Accreditation, Assessment, and Factbooks, Oh My!

Lindsey Graham Guinn is Director of Assessment & Institutional Research at Washington & Jefferson College.

eAIR: Your institution, Washington & Jefferson College (W&J), will have a 10-year accreditation visit in 2018-2019 from the Middle States Commission. At a high level, as a Co-Accreditation Liaison Officer, how will you prepare your college for that visit?

Co-Chair and Accreditation Liaison Responsibilities

  • Appoint a 12-person diverse steering committee with equal representation of faculty and administrative staff, which began its work in early spring 2016.
  • Set the agenda for steering committee meetings and provide oversight of work group activities.
  • Select and appoint seven work group chairs and members for each of the standards.
  • Develop a timetable for the self-study process, which is key to producing a coherent and effective self-study report.
  • Prepare a self-study design and documentation roadmap following the format provided by MSCHE.
  • Set the agenda and host a self-study preparation preparatory visit by our staff liaison at MSCHE.
  • Communicate with the community and key stakeholders throughout the entire self-study process.
  • Provide opportunities (open meetings, surveys, focus groups, etc.) for faculty, staff, students, alumni, and trustees to offer input and feedback on self-study issues.
  • Meet with the chair of the evaluation team to go over logistics about the team visit.
  • Coordinate the writing process.
  • Complete the report on compliance with accreditation-relevant federal regulations the semester before the evaluation visit.
  • Review the self-study for final submission (President and Trustee approval).
  • Submit the final self-study.
  • Coordinate the logistics of the team visit.
  • Host the visiting team.
  • Provide an institutional response to the visiting team’s report.
  • Acknowledge receipt of MSCHE action and if warranted a response to a follow-up report.

Generally, an institution begins planning two to three years before re-accreditation by the Commission is scheduled to occur. In 2016, the President of W&J officially appointed a senior faculty member and me as co-chairs to coordinate every aspect of the self-study process at W&J, as reflected in the duties to the right.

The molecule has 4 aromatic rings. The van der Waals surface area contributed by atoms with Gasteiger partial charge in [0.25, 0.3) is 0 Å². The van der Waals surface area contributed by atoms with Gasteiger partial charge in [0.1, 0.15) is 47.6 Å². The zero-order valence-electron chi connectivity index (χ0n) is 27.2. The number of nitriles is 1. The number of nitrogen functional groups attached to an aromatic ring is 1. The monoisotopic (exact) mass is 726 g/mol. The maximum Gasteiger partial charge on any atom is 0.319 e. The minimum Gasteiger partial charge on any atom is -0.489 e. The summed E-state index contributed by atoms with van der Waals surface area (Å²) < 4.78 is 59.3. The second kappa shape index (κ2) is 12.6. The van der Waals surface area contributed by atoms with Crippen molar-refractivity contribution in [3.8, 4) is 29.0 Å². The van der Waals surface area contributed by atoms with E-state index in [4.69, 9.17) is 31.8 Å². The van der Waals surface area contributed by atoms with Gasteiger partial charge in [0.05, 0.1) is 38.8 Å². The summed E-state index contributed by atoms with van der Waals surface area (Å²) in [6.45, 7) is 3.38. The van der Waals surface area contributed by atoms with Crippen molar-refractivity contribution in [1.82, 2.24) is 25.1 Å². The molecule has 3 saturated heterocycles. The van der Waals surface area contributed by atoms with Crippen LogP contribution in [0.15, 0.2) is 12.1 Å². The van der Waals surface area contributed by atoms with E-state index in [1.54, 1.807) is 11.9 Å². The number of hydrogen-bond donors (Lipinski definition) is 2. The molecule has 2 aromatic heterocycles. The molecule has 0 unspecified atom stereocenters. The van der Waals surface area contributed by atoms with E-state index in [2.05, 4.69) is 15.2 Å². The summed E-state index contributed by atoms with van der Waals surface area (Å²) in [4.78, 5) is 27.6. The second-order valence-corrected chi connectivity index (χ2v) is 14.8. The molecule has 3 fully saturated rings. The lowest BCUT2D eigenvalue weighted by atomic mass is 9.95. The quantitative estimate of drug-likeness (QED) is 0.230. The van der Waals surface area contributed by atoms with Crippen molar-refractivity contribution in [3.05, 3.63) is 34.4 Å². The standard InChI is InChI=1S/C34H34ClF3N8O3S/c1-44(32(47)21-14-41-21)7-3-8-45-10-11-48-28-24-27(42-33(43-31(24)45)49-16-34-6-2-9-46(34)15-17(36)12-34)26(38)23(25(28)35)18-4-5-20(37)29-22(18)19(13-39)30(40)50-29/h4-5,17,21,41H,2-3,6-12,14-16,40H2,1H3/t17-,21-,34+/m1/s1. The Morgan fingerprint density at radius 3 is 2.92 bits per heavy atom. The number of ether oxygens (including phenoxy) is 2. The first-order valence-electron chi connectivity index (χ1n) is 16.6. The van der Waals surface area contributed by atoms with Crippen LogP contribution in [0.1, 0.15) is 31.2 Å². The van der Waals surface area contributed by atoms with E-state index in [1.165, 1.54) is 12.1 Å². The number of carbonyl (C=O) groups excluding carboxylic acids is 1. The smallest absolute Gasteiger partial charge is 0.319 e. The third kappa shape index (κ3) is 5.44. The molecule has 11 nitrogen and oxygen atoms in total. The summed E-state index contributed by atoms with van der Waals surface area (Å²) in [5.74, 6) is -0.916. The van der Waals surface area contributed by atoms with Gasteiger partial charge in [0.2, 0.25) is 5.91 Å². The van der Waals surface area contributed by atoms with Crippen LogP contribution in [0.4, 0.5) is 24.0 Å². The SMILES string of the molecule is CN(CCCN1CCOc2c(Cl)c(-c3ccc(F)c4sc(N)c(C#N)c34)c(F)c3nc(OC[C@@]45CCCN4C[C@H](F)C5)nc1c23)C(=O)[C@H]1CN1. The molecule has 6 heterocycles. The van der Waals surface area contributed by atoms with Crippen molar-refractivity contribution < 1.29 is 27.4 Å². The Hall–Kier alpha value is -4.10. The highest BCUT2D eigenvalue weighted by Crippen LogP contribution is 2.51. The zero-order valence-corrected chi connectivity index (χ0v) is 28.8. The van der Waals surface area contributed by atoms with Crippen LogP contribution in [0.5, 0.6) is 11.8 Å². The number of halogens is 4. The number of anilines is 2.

eAIR: What are some key points you could suggest to those tasked with creating and implementing a college-wide assessment strategy and plan?

Assessment at W&J has taken on many forms in our 230+ years of existence. Historically, W&J had data collection practices; however, upon my arrival to the college in 2015, we needed to regularize our assessment strategies and ensure they were consistent and centralized. One of my first tasks was to lead the process in developing a comprehensive college-wide assessment plan.

General tips for implementing a college-wide assessment strategy and plan:

  • Develop an assessment committee structure so that you can work collaboratively with faculty and staff.
  • Offer educational workshops to both faculty and staff to provide education opportunities on the assessment processes and practices.
  • Develop an assessment manual for faculty and staff so that all instructions, how-to guides, and institutional rubrics are located in a centralized place.
  • Communicate regularly with faculty and staff and provide updates on the process.
  • Ensure that your assessment strategy and plan is sustainable since you do not have to assess everything every year.
  • Consider attending a number of assessment conferences to learn how other institutions go about assessment.
  • Develop yearly assessment report templates for faculty and staff so that there is a structured process for annual reports.
  • Work with senior administration to be sure that assessment is tied to the budgeting and planning.
  • Share assessment data regularly with the entire community.
  • Most importantly, do everything you can to support the faculty and staff in the assessment process at your institution.

eAIR: As the author and producer of the Washington & Jefferson Institutional Factbook, what would you tell someone who is tasked with this type of project? Why is it important, and how might they get started?

I produced the first ever W&J factbook in 2015, and I update it each year. The purpose of the factbook is to serve as a comprehensive summary of statistics and information for the W&J community.

​​Advantages of preparing a factbook
  • All data and information is located in one centralized​​ document.​
  • It provides data and information of interest to faculty, staff, students, alumni, and trustees.
  • It minimizes data requests from the community.
  • It helps other offices who report or share data provide consistent and accurate information.
  ​Suggestions for developing a factbook
  • Make a list of data that campus offices typically request on your campus.
  • Consult with campus offices for their input on what data from their areas is important .
  • Consider using data that you are already calculating for the Common Data Set (CDS), etc.
  • Organize the factbook so it makes sense to your institution.
  • Consider grouping data in categories (admissions, finance, academic affairs, human resources, etc.) so it is easy for faculty, staff, students, alumni, and trustees to find information.
  • Be sure to post it in a place that is easily accessible.
 

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